Sheffield Council defends record on social housing shortage - and pledges more building

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Sheffield Council has defended its record on council housing – and vowed to build more to tackle a nationwide shortage.

Between 2009/10 and 2013/14 there have been 2.2 million bids for council houses or housing authority social houses in Sheffield, an average of 444,000 bids per year from 15,493 people.

General view of Wybourn estate taken from Manor Lane 25/5/13

General view of Wybourn estate taken from Manor Lane 25/5/13

But just 4,736 bids are actually successful per year, on average – a typical bid success rate of 30.7 per cent, according to figures revealed in two Freedom of Information Act requests submitted by The Star under the Your Right To Know Campaign.

Coun Steve Ayris, Lib Dem councillor for Graves Park, said: “This is a legacy problem and one not exclusive to Sheffield.

“Social housing has been undermined and undervalued by successive governments. That culture has spread to councils such as Sheffield.

“Since 1967 there were only 12 years when council house completions rose. If you take out housing associations, the last Labour Government held the worst record for council house building. In 2004, only a dismal 130 council houses were built nationwide.

p5 lead' Gleadless Valley estate  Aug 26 2002

p5 lead' Gleadless Valley estate Aug 26 2002

“The council needs to be proactive in tackling vacant housing; there are 777 empty properties in Sheffield that have been empty for more than two years.”

Sheffield Council has sold 702 council houses under right-to-buy legislation since 2009, as well as 48 housing authority houses, at a total value of £31.2 million.

The council has to pay most of the money to central government, but has kept £9.3million. But the authority spent none of that cash on building replacement houses for three out of the past five years. In 2012/13 it spent £745,000 and in 2013/14 it spent £2.5 million.

In the same five-year period, the council kept £5.6m of the money for ‘capital purposes/investment’.

Coun Ayris added: “Having a low housing supply inflates prices across the board in both social and private rented sector as well as potentially lowering standards in the private sector.

“It also makes it difficult for any first time buyers wanting to climb onto the property ladder by increasing pressure on the demand for homes. This can be stressful as people are forced to remain in housing not suited to their needs.”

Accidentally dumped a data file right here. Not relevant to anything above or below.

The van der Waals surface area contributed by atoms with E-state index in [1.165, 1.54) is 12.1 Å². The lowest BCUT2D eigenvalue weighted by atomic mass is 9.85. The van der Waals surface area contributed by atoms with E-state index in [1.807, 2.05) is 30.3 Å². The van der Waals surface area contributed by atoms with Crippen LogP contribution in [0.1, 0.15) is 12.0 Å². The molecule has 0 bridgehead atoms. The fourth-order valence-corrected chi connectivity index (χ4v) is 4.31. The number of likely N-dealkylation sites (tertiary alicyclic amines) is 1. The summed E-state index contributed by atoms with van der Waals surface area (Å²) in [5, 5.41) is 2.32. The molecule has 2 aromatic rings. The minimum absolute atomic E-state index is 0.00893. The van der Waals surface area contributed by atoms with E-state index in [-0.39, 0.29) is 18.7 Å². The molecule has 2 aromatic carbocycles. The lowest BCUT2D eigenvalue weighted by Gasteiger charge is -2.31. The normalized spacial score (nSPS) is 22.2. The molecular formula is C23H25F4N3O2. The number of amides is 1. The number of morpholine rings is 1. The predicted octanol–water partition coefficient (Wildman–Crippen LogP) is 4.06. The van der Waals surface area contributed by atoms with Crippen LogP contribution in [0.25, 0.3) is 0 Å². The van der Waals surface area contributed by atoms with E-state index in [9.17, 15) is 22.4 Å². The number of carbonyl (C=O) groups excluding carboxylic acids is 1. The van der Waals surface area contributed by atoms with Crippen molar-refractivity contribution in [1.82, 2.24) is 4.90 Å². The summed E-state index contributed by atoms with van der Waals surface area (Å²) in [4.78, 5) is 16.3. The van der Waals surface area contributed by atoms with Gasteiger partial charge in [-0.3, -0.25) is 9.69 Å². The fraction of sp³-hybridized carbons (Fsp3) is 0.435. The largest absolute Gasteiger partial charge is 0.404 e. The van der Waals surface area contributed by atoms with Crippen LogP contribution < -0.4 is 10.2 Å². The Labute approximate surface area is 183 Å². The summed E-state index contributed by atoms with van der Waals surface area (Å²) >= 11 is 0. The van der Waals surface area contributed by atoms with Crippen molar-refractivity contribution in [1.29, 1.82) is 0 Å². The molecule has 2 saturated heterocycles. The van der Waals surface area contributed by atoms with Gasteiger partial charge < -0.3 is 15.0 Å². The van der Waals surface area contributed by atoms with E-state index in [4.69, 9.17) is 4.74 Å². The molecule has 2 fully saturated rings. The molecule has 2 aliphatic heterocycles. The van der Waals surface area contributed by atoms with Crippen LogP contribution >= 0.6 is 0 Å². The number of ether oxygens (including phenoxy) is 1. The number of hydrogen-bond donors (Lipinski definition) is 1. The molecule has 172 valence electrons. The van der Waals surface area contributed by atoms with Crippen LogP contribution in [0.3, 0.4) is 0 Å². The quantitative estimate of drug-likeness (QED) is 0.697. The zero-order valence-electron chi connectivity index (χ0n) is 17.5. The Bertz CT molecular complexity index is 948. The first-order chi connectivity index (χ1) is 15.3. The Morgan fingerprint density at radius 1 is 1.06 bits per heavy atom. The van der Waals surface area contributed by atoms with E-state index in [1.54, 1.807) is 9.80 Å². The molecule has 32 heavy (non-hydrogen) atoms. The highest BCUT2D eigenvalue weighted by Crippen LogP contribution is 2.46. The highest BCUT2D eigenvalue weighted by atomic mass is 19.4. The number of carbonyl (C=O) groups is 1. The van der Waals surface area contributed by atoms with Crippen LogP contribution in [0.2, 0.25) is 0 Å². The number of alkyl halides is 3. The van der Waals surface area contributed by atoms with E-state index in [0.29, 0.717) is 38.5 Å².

Figures show that there were 16,169 applicants for social housing in 2009/10, who made 439,216 bids in total. Of those, 4,765 were successful – meaning only of 29.4 per cent of people who bid for a council or social house actually got one.

All four years saw about 16,000 people bidding, with about 4,700 being successful. The figures did improve in 2013/14 – the year Sheffield Council said it changed its approach.

That year, 12,906 people applied, making 253,751 bids, of which 4,744 were successful – 36.4 per cent of applicants got a property.

Sheffield Council director of housing Janet Sharpe said: “Before 2013 we had an allocation policy where anyone could bid for any property at any one time even if they weren’t suitable.

“So the actual number of bids didn’t really reflect the number of people looking for housing.

“What we do know is we need more social housing in the city – and this is a national issue. This is why we have ambitious plans for building and acquiring homes in the city for social housing.

“What we realised was a lot of people were bidding for a lot of properties, but when we started interviewing them we realised that accommodation wasn’t suitable, so we were wasting quite a lot of time.

“So what we have now as part of the register, we understand people’s needs and understand what they are eligible to bid for.

“Before 2012, all councils, not just Sheffield, didn’t have the capacity to build new social houses.

“This changed in 2012/13 with the reform of the council housing system. So now councils across the country like Sheffield are starting to build for the first time.

“When the rules changed, we spent time looking at where we needed to build.

“As part of the reform we are now on site building 41 at Manor and Darnall.

“We have a further 45 in Birley and we want to increase that number to 180, with a further 800 or so we will be acquiring.

“Our target is to acquire or build 1,000 new homes by 2019/20.”